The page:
Room 1: The WHY Universal Zero Suicide Values, Rights and Principles. Zero Suicide is a transformative systems approach to suicide prevention based on three core components: culture, processes and practices ZS originated in US behavioral health care systems. The question is how ZS and its components could be defined in a set of universal values, principles and rights that would be acceptable and transformative worldwide; including in countries with other health care systems; Low And Middle Income countries (LAMICS); or in regions with different cultures and attitudes towards suicide.
Room 2: THE WHO Leadership, Culture, and Commitment to Zero. Culture and leadership form the basis for ZS as a transformative approach to suicide prevention: the system-wide commitment to the aspirational goal of zero suicides implies a radical move away from passive acceptance of suicide towards active prevention of suicide. This means overcoming skepticism, fears, and reluctances that often surround suicide prevention in health care organizations and communities. Here, leadership on all levels within the organization is of paramount importance.
Room 3: THE WHAT Zero Suicide Specific Clinical Practices in behavioral mental health care The second Zero Suicide core component consists of suicide specific practices offered to (all) persons/patients at risk of suicide starting before entrance in health care and ending after discharge from healthcare. Persons/patients that are potentially at risk of suicide are proactively identified in order to engage them in suicide specific treatments with careful monitoring of their suicidality during and after (transitions in) treatment.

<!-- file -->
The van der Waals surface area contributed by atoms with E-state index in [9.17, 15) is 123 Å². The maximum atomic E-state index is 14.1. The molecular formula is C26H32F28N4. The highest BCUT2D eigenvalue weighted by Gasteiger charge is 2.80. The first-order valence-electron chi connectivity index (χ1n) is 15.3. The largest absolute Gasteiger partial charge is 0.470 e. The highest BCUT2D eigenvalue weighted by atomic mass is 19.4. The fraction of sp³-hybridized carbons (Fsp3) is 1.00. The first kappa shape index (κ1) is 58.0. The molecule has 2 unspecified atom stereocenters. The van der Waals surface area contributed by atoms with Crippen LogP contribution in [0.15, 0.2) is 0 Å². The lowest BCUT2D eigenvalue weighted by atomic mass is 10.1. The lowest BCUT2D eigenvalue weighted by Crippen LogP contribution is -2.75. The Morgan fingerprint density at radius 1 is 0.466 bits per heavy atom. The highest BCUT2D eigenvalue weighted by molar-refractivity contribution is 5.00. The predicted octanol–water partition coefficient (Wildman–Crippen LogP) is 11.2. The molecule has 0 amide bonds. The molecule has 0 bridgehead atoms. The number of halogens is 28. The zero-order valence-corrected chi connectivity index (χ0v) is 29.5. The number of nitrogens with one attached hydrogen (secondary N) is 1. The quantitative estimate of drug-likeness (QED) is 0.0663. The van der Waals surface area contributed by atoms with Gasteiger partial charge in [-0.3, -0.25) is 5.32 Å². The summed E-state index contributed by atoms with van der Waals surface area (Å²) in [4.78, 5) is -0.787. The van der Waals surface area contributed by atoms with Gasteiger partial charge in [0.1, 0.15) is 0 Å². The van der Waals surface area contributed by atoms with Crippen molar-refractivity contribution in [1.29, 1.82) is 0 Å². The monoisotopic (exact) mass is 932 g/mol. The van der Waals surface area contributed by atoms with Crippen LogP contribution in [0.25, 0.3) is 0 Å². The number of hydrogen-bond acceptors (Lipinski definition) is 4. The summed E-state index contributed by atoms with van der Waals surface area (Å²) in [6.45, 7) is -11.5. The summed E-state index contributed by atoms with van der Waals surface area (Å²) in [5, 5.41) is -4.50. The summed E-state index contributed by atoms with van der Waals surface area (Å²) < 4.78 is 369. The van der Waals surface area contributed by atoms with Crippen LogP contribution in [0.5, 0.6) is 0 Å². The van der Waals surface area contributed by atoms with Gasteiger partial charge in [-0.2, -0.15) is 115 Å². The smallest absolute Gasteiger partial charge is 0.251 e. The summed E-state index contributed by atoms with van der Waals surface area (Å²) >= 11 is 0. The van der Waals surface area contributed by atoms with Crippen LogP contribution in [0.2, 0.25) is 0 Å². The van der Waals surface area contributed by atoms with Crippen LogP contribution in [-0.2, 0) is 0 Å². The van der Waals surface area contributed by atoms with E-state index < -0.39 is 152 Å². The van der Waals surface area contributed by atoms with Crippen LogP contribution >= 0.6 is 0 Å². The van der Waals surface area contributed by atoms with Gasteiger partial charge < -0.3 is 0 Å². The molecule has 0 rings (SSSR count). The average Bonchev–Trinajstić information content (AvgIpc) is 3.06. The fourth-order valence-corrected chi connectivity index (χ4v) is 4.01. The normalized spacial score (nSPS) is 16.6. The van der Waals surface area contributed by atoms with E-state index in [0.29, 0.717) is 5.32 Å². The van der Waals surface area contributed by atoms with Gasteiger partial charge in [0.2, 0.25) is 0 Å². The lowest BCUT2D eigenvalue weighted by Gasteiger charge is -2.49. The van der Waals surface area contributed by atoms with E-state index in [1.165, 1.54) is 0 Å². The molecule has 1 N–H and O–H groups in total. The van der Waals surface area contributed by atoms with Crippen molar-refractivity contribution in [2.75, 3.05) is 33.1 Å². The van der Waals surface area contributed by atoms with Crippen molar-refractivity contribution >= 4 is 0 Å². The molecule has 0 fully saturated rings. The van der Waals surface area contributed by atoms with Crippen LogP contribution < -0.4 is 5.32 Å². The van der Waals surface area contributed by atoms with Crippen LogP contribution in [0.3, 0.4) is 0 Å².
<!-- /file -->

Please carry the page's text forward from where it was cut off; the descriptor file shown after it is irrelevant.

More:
Room 4: THE HOW: Zero Suicide implementation, and continual improvement Improvement of the safety and quality of care process is the third Zero Suicide core component. This component is strongly rooted in the idea that everyone in healthcare has two jobs: their job and the job of improving their job. This implies implementation of new (Zero Suicide) routines and standards; outcome monitoring and quality assurance; and cycles of (data-driven) learning and improvement.
Room 5: WITH WHOM: Zero Suicide and community/public health suicide prevention The core value driving Zero Suicide is that every life counts and that no one deserves to die alone and in despair by suicide. This value not only applies to patients in behavioral mental health care but to all people in the world. In addition, suicide is a complex phenomenon. Safety science tells that its prevention should target determinants on different levels, with overlapping safety measures. Thus, to move towards a world without suicide, specialist (mental) healthcare suicide prevention efforts have to be combined with public and community based prevention efforts. 16.30 - 16.45 Short break and move from subrooms to 44